I became interested in history almost as I became interested in anything. It's hard to point to anything in my early childhood that led to this interest, and it is not shared by anyone else in the family. Or among most of my friends, for that matter.
One early fascination was one of those big books from Time Publishing (later Time Life): The Epic of Man. It was a compilation of articlesthat appeared in LIFE magazine between 1955 and 1957. Back then, big middelbrow national magazines had a strong educational element, providing households across the country with history, science, and technology articles pitched at an ambitious, striving population. I remember LIFE having a lot of those, including a series on ancient Rome and one on Russian history. My dad would cut them out for me.
Being LIFE there was a heavy pictorial element, and the resulting book shows this strongly. Many of the illustrations from this book have stuck with me. I recently did some online searching for the various images I remembered, and didn't find that much. So I went on Alibris, found a cheap used copy, and bought it. I don't have any kind of camera or scanning setup for photographing things, so I just opened up the book and took pictures with my phone, so apologies for artifacts of the somewhat casual process.
Below are a few of the illustrations that had a particularly strong effect on my childhood mind.
Sumer, and onagers
A military chariot approaches a Sumerian cityThis was, I think, my first introduction to Sumer as a separate concept. Also, the caption in the book contains the sentence "The yoked animals are onagers, a kind of Asiatic wild ass". The word "onager" thereafter had a kind of magical feel to me. When, years later, I came across a Roman catapult called an onager (supposedly because of the way that animal kicked), I felt like I was encountering an old friend. I still count onagers as among my favorite equids, even though I don't really know much more about them than I did when I read this book around age eight.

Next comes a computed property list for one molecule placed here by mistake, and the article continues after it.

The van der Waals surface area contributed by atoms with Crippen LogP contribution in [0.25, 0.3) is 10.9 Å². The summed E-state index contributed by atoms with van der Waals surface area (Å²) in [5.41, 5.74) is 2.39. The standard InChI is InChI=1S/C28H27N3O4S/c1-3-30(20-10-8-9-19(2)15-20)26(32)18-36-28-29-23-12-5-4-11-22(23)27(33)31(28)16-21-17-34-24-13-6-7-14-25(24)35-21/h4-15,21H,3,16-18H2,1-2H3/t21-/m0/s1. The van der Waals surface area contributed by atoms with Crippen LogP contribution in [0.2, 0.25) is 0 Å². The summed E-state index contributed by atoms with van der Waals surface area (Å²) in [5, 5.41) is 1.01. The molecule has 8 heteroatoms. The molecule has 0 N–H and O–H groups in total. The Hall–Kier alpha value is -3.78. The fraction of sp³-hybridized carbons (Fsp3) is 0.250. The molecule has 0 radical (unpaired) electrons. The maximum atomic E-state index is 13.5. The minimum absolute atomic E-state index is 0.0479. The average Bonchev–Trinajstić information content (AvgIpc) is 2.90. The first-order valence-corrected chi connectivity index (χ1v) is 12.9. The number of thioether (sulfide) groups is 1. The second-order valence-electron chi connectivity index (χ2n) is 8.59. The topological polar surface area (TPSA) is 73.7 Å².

The artist was Federico Castellon, a Spanish-born artist and illustrator.
Fishing, and butts
There's a kind of covert butt in the Sumerian illustration, but elsewhere in the book, human buttocks become a prominent design element. That interested me too.
Mesolithic Danes harvesting fish
I think you get what I mean. There are other illustrations of hot Danes of both sexes as well. I liked the idea of the fish traps across the stream, too. Seemed like an efficient way of getting your fishing done. I don't know if they managed non-agricultural sedentism, like the roughly contemporary Natufians of the Middle East (they founded Jericho) who hunted gazelles and harvested wild grains. It's easy to forget that some areas were so well-supplied with wild protein that a population could settle down and just harvest it.
I really wasn't thinking about this at the time, however. Nor did I actually read this part of the book, maybe because I was already a Fertile Crescent urbanist, something I've outgrown.
The artist was Simon Greco, an Italian-born illustrator who did a variety of LIFE magazine projects.
That's enough for today, though. More later.